W Somerset Maugham's story Rain ends on the strong implication that the reason Rev. Davidson killed himself is that he tried to act on his unspoken lustful attraction to Sadie Thompson while trying to convert her to lead a more decent life.
Two of the young adult characters in Needful Things are saving their virginities for each other until after they marry, leaving them both incredibly sexually frustrated. It leads one of them to being seduced by the cursed items from the store.
The Big Bad in Bertram Fox's Impudent Crimes gets his start when a prostitute mocks him as a nervous virgin and he pounds her to the floor. He concludes that he's been given a calling to fight the evil of sex and goes on to be an evangelical preacher, but still beats up whores in his spare time.
Live Action TV
In one episode of Sex and the City, one of the main characters dates a guy who gives her a hard time for "making him dirty" by allowing him to have sex with her.
In the miniseries version of Les Misérables (NOT the novel by Victor Hugo and not the musical either - only the miniseries version), the protagonist Jean Valjean has been given a dose of this. In all versions of the story, he loves his adopted daughter, but in the miniseries this has been given creepy undertones of him having pedophilic urges that he needs to fight with himself to keep in check.
This is the reason behind Karofsky's bullying of Kurt in Glee, although in his case it's more of a case of Homosexuality is Evil and I Am Gay.
Brandon Hantz from Survivor states in a confessional that Mikayla "flaunts herself" and that as a born-again Christian he has trouble being around her. To their credit, the editors show no sympathy toward this attitude, putting together a montage of Mikayla obliviously working around camp whilst Brandon stares at her in the creepiest way imaginable.
hide's Genkai Haretsu, and its PV. The lyrics and PV depict a Villain Protagonist who believes this - and who drugs his female companion and is implied to either kill or put her into a coma and enshrine her on a bed of flowers that looks like a funeral bier out of this.
The Nine Inch Nails song "Kind I Want To". Or at least up until the end. "Maybe just for tonight, we can pretend it's alright...
The Dream Theater song "Voices" is straight up this. Songwriter John Petrucci was raised Catholic.
The Genesis song Jesus He Knows Me, about a televangelist.
A Beetle Bailey strip illustrated how the Chaplain dealt with the trope in him regarding Miss Buxley:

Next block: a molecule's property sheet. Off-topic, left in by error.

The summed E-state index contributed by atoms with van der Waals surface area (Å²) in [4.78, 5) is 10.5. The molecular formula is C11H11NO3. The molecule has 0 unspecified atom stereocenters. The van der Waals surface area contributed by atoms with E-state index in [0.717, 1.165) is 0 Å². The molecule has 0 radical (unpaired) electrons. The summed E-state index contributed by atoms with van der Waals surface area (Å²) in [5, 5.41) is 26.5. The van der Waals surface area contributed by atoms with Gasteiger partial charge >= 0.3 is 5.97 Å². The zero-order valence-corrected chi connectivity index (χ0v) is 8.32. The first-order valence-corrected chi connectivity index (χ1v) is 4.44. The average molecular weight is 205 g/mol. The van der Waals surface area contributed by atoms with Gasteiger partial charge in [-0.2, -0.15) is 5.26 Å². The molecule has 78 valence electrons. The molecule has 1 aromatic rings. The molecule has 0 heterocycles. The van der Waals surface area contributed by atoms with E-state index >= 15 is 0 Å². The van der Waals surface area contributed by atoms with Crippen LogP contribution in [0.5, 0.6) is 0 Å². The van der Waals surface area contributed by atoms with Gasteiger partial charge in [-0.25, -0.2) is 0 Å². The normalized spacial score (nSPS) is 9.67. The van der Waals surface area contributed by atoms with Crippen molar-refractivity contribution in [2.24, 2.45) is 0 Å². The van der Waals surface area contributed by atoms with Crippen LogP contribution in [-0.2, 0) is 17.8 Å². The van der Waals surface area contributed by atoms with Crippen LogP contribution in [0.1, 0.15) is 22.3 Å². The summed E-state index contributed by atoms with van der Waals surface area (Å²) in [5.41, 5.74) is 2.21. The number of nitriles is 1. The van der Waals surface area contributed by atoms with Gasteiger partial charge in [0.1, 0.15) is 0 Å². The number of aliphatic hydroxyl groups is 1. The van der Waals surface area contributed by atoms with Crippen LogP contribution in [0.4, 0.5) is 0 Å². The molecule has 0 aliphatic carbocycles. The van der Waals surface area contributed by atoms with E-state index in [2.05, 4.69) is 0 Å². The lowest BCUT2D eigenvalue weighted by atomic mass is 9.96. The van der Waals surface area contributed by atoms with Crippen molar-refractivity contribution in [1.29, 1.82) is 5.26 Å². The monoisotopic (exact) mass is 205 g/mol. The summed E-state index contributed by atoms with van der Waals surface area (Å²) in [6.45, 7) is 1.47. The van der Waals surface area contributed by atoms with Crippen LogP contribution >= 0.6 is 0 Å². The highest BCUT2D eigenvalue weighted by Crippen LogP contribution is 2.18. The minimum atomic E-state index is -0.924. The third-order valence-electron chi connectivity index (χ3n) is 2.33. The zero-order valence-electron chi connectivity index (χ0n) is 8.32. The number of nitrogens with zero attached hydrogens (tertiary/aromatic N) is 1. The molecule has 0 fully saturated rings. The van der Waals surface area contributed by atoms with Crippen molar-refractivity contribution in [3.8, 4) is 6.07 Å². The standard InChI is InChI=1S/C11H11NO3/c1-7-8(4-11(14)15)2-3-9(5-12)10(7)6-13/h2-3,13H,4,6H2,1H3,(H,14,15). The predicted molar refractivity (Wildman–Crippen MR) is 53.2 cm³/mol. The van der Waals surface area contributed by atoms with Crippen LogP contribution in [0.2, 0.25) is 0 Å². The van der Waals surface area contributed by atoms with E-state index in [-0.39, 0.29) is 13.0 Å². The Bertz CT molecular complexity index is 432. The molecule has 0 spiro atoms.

Frame 1, showing the Chaplin and Miss Buxley walking their separate ways, and two privates talking about them: Private 1: (asks how the Chaplin avoids Miss Buxley's charms) Private 2: He just closes his eyes to it. Frame 2: (The Chaplin crashes into a streetlight.)
A lot of newspapers accused themselves, each other and a certain politician of internalizing this trope in their portrayal of a horrific event where eighteen men gang-raped a eleven-year-old girl. The politician was portrayed as thinking it was the kid's own fault she got raped — and thus really her parents' fault, since they are responsible for her — while the papers, in reporting on how the girl seemed to dress way above her age, cast unfortunate overtones of, "Did you see how she was dressed? She was asking for it!"
One book for Mage: The Awakening features a town where a mage with strong ideas on wholesomeness and youth morality created a working that would keep teenagers away from sex, especially "aberrant" forms of sex such as homosexuality or kink. The good news is, it's worked, as most of the youth have sublimated their sexual desires into other hobbies. The bad news is, besides being as homophobic as all get out,if they ever give in to their sexual desires outside of the context of heterosexual marriage, it's a sin against the Karma Meter — with premarital sex being as bad as manslaughter, and homosexual or kinky sex being as bad as torture. Which means the Mage has effectively created a ticking time bomb for mass-producing sociopathic sexual sadists and serial killers.
For Black Comedy: The mage, not being a great titan in social studies, centered the enchantment around a statue of the high school's namesake. Its name? BenjaminFranklinHigh.
The Werewolf: The Apocalypse book Posessed features an old man who spent many years standing with bible in hand at the collage gates, berating female students for their skimpy clothing. Turns out that his true motivation was that he enjoyed staring at beautiful young women and comment their bodies and clothing. The whole moral superiority thing was merely an excuse that he used to trick everyone (surely including himself) that his behavior was acceptable.
To make it worse, indulging his hatred of beautiful young women and his self-inflicted sexual frustration opened him up to what can be called demonic possession. Having turned into a Formori minion of the Wyrm, he ends up attacking a young beautiful female coed werewolf, making himself the first kill in her new career as a slayer of wyrm-tainted monsters.
Joyce from David Willis' worksIt's Walky! and Dumbing of Age, both incarnations of her. In both she was raised a strict fundamentalist Christian. She eventually overcomes this in It's Walky! (and in fact, sex SAVES her boyfriend, Walky, or rather is responsible for his resurrection, turning the Sex Is Evil trope on its head. In Dumbing of Age, she is still battling her urges against her faith.
The satire newspaper The Onion commented on the scandal of the Catholic Church covering up for pedophile priests (by moving them around instead of firing & reporting them, thus covering their tracks and giving them access to new victims) with a fake announcement from the Pope, who announced that God will forgive the children for their crime of leading his priests into temptation.
The Hellfire sequence from Disney's The Hunchback of Notre Dame is the epitome of this trope in song-form; Claude Frollo constantly tries to convince himself that his attraction to Esmeralda is her fault and not his and that "God made the devil so much stronger than man". This leads to him trying to have her burnt at the stake to rid his mind of her, or be his and his alone.